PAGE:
Industry Market Trends

Social Media Gives Rise to New Employment Opportunities

Nov 26, 2013

Social media has altered the way hiring managers and job candidates communicate with each other. Today the question is no longer if employers are using social media in their hiring practice, but how.

Job hunters increasingly use social media to network professionally, expand their search, and share information about prospective jobs and careers. For employers, social media has fundamentally altered the recruitment process, broadening access to a much larger pool of candidates, according to the latest Kelly Global Workforce Index (KGWI), an annual survey conducted by workforce solutions provider Kelly Services, Inc.

As the use of social media in recruiting proliferates, many more individuals are offered new job opportunities.

In a survey of approximately 21,000 people across North America and Brazil, Kelly Services found that 41 percent -- nearly two in five respondents -- have been contacted via social media about an employment opportunity in the past year. Fourteen percent of the respondents said they landed a job through social media during the same period.

In the United States, 39 percent of respondents said they have been contacted about a potential job opportunity via a social media site or network, and 11 percent said they secured a job through social media during the same period.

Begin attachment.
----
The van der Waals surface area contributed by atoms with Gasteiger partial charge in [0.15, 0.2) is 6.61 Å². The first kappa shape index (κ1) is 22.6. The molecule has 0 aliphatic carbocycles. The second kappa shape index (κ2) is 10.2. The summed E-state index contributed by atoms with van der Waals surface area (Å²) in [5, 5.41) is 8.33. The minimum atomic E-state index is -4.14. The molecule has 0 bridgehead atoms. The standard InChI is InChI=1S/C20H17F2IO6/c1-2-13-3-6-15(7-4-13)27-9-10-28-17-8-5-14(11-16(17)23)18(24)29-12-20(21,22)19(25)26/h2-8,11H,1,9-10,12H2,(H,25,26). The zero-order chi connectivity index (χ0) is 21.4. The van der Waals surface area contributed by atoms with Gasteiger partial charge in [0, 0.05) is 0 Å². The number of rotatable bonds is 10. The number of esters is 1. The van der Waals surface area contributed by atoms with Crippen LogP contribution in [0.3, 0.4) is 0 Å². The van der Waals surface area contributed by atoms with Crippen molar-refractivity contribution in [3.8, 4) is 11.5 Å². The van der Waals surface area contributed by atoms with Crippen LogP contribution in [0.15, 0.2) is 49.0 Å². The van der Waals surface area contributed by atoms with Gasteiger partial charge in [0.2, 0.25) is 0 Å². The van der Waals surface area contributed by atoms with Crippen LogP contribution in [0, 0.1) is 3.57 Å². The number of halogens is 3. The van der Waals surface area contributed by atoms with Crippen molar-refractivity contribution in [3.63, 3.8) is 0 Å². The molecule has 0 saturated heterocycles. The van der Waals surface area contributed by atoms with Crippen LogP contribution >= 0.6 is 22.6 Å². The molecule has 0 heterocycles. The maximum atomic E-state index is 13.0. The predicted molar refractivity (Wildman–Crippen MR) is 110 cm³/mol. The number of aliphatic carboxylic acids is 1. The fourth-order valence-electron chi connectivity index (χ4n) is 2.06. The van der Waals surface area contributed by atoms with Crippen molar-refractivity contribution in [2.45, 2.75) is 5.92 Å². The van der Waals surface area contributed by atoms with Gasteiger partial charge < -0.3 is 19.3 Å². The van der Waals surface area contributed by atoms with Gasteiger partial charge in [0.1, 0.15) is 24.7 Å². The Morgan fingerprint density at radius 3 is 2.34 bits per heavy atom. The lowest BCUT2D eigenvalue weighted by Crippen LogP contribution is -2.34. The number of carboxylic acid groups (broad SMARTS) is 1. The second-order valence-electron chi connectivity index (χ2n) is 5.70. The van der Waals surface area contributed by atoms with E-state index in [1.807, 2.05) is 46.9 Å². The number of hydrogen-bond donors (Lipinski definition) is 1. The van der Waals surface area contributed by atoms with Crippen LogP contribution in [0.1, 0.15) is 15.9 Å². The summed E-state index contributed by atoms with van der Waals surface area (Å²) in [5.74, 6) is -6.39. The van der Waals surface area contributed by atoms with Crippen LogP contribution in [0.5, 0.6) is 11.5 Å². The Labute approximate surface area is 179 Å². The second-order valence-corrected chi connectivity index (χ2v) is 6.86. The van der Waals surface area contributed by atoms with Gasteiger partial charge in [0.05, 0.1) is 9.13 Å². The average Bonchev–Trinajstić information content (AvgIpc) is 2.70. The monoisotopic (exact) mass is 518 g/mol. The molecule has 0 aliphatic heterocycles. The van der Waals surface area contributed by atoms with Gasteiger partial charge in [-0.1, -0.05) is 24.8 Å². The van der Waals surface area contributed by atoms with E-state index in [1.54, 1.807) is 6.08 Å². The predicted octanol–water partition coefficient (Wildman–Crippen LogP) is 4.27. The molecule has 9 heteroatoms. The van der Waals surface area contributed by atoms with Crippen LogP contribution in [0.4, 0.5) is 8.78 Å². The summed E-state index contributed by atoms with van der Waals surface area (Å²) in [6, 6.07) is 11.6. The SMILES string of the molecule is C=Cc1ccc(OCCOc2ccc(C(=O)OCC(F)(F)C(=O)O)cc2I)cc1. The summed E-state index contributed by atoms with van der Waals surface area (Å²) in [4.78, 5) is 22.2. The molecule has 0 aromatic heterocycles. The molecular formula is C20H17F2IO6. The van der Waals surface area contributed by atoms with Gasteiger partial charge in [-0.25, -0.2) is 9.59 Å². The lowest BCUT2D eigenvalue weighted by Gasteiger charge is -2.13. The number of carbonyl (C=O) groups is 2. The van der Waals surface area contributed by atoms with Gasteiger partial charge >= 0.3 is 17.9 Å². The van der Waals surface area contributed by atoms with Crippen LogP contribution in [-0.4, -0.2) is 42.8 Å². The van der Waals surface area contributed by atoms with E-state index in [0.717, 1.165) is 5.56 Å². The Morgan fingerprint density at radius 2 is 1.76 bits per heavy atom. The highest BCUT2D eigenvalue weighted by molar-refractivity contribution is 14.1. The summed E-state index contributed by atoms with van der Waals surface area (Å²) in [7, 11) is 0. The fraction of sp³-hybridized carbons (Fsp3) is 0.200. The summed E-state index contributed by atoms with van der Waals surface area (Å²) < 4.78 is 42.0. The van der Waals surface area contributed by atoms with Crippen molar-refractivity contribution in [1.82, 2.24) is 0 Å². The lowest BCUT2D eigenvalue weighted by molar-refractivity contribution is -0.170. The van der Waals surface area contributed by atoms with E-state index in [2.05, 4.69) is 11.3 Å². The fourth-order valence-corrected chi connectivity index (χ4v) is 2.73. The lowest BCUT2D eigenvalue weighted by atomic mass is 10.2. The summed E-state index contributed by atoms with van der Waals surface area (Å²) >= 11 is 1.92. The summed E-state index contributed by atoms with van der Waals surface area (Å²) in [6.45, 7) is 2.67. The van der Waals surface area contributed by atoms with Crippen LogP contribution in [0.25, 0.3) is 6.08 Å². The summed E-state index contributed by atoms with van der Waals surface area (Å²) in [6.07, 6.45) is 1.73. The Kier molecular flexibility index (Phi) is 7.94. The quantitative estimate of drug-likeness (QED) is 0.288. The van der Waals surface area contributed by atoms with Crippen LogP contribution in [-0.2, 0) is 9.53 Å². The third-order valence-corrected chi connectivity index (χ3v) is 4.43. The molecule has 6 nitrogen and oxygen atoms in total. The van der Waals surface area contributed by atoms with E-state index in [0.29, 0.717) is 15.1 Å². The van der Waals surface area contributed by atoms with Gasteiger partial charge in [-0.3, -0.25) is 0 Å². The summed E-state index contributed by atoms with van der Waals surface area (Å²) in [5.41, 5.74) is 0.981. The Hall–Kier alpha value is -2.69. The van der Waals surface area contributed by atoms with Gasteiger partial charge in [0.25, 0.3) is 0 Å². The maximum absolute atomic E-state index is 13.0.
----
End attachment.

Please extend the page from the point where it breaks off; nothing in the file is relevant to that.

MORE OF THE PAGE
"The phenomenon is not confined to younger generations," Kelly Services said in an announcement of the findings. "While more Gen Y (18 percent) secured a job in the past year through social media, 14 percent of Gen X and 12 percent of Baby Boomers did so."

The highest incidence of individuals contacted over social media about a job occurred among people with professional and technical skills. At least half of respondents in areas such as engineering (54 percent), IT (54 percent), and sales (52 percent) were contacted for jobs via social media in the previous year, while 46 percent of those with STEM-related skills in math and 42 percent in science were contacted in such a way.

There is a significantly lower rate of this occurring in industries such as light industrial (34 percent) and call center/customer service (40 percent), according to the KGWI findings.

Kelly Services' new data underscore how essential social media has become as a recruiting tool, as highlighted by other findings in recent months.

Recruitment platform Jobvite reported in September that social recruiting is now used by 94 percent of recruiters across industries. Nine out of 10 companies use LinkedIn and other social media in their recruiting strategy to search, contact, and vet candidates throughout the hiring process. Approximately one in three recruiters said that social media recruiting improved both the quantity and quality of candidates.

"It's no longer a question of 'Are recruiters using social media?'" Jobvite President and CEO Dan Finnigan said in an announcement of the findings. "It's a question of how. We've seen a significant jump in social media engagement over the years; in 2013, it's a given. Social recruiting provides a way to quickly and easily find those 'under the radar' candidates -- people who might not be actively looking for a role, but who are a perfect fit for open positions at your company."